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20 Nigerian CSOs Equipped to Reclaim the Country’s ‘Repressed’ Civic Space

[Abuja, 4 March 2024]- “It was such an impactful and enlightening experience. From compliance to freedom of speech, we thoroughly explored critical issues relevant to our work. I am grateful to have been part of this training,” remarked Osariemen Grace Omoruyi, Founder of Restorative Justice for Africa, Nigeria.

Omoruyi is one of the 20 civil society leaders who represented their organisations at the first in-person training for the second Nigerian cohort of the West Africa Civic Space Resource Hub (CSR-Hub) held in Abuja from 26 February – 1 March 2024.

Nigeria’s prominence in civil society contributions across West Africa was underscored by a recent study conducted by the West Africa Civil Society Institute (WACSI).

Launched in November 2023, the report titled “Contribution of CSOs to the Economic, Social, and Political Development of West Africa” hailed Nigerian civil society organisations (CSOs) for their pivotal role in driving job creation, policy influencing, and poverty reduction initiatives throughout the region.

However, despite their invaluable contributions, Nigerian civic actors face a myriad of challenges. From pressures by both state and non-state actors to unlawful attacks, and the stifling effect of draconian laws on their freedoms, the civic space in which they operate is severely restricted. The classification of Nigeria’s civic space as “Repressed” by the CIVICUS Monitor in 2023 emphasises the uphill battle confronting these actors.

In response to these challenges, CSR-Hub has taken proactive measures to enhance the capacities of Nigerian CSOs. By empowering them to overcome restrictions imposed on both digital and physical civic spaces, CSR-Hub aims to enable these organisations to effectively pursue their mandates.

The training thus is one of a nine-month series of capacity strengthening initiatives outlined for the 20 CSOs who constitute the second Nigerian cohort of the Hub.

In an address to officially open the five-day training, Omolara Balogun, Head, Policy Influencing and Advocacy at WACSI, stressed the urgent need for interventions to safeguard the shrinking Nigerian civic space.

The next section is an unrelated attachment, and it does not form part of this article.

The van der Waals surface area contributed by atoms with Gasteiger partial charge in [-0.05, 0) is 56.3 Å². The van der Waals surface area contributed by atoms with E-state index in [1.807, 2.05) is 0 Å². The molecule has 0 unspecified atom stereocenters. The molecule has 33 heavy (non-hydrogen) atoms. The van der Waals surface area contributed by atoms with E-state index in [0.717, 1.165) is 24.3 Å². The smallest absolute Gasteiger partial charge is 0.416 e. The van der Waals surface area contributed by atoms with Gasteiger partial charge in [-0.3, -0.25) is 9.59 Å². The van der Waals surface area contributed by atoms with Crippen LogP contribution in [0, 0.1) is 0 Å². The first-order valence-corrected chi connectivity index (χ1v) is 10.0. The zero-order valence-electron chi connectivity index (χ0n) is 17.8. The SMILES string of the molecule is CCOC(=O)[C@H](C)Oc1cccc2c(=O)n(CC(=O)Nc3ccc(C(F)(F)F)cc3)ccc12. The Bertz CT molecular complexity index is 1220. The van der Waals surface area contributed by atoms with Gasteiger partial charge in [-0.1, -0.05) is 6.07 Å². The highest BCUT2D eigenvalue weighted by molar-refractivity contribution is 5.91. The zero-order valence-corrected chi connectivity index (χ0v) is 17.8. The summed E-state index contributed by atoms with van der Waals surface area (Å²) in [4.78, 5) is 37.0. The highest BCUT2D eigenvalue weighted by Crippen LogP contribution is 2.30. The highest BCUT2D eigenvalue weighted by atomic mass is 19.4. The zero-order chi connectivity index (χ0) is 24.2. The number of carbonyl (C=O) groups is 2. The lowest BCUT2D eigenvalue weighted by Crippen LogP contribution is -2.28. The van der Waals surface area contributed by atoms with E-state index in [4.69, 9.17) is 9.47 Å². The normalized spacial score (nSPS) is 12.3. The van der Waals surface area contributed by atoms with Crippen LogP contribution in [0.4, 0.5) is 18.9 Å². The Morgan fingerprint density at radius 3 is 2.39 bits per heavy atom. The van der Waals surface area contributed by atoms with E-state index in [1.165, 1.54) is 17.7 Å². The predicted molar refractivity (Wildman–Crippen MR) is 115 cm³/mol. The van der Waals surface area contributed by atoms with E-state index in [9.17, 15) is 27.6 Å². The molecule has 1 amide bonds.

“Civic space is shrinking really fast, and there is a need for us to act now,” she noted.

Oyebisi Babatunde, Executive Director of the Nigerian Network of NGOs (NNNGOs), who facilitated the session, emphasised the importance of regulatory compliance and implored the organisations to prioritise it.

“Before you can criticise the actions of others, it’s important to put your house in order,” he said.

The workshop parked a heightened interest among participants in regulatory compliance and anti-money laundering issues.

Through case studies, practical sessions, and role plays, participants gained essential skills and strategies to navigate the challenging landscape.

“After returning, I plan to share the valuable lessons from this training with my colleagues during our Monday meetings to ensure our organisation is fully compliant with all necessary regulations,” remarked Victor Eboh, Senior Advisor at Lawyers Alert, Nigeria.

Ngweshie Augustine, Executive Director of the Center for Peace Advocacy and Sustainable Development Nigeria, shared his intentions upon identifying several gaps in their organisation’s regulatory compliance during the training.

“I will immediately convene a meeting with our board members to strategise ways of addressing these gaps,” Augustine affirmed.

Other members of the cohort who participated in the training included the IREDE Foundation, the Muslim Peace Network (MPN), YouthHubAfrica, and the Foundation for Environmental Rights Advocacy & Development.

Alongside these, other notable participants included Hope Behind Bars Africa, the Novel Alliance for Development Aid (NADA), the Development Communications Network, the International Centre for Peace Charities and Human Development, and the Justice, Development, and Peace Commission in Ibadan.

Furthermore, the cohort the Centre for Development Support Initiatives (CEDSI Nigeria), Baobab for Women’s Human Rights, the Center for Advocacy Transparency and Accountability Initiative, the ElectHER Development Initiative, and the International Press Centre in Nigeria.

Notably, prominent entities like Media Rights Agenda, Global Rights, the World Impact Development Foundation (WIDEF) were also part of this gathering, contributing to its diversity and enriching the workshop.

The 20 participants who represented the organisations join a larger pool of 154 others from Ghana, Senegal, and Nigeria who have also received training under this initiative.

CSR-Hub is a component of the broader Weaving Resilience programme, an $80 million initiative funded by the Ford Foundation. Developed in collaboration with partners across Asia, Africa, and Latin America, Weaving Resilience seeks to fortify and interconnect CSOs and movements at the forefront of the global struggle for social justice.

Co-implemented by WACSI and Spaces for Change, Nigeria, the Hub is a capacity building platform for CSOs pushing back restrictions to open civic space, enabling environment, civil liberties, and open society in West Africa.

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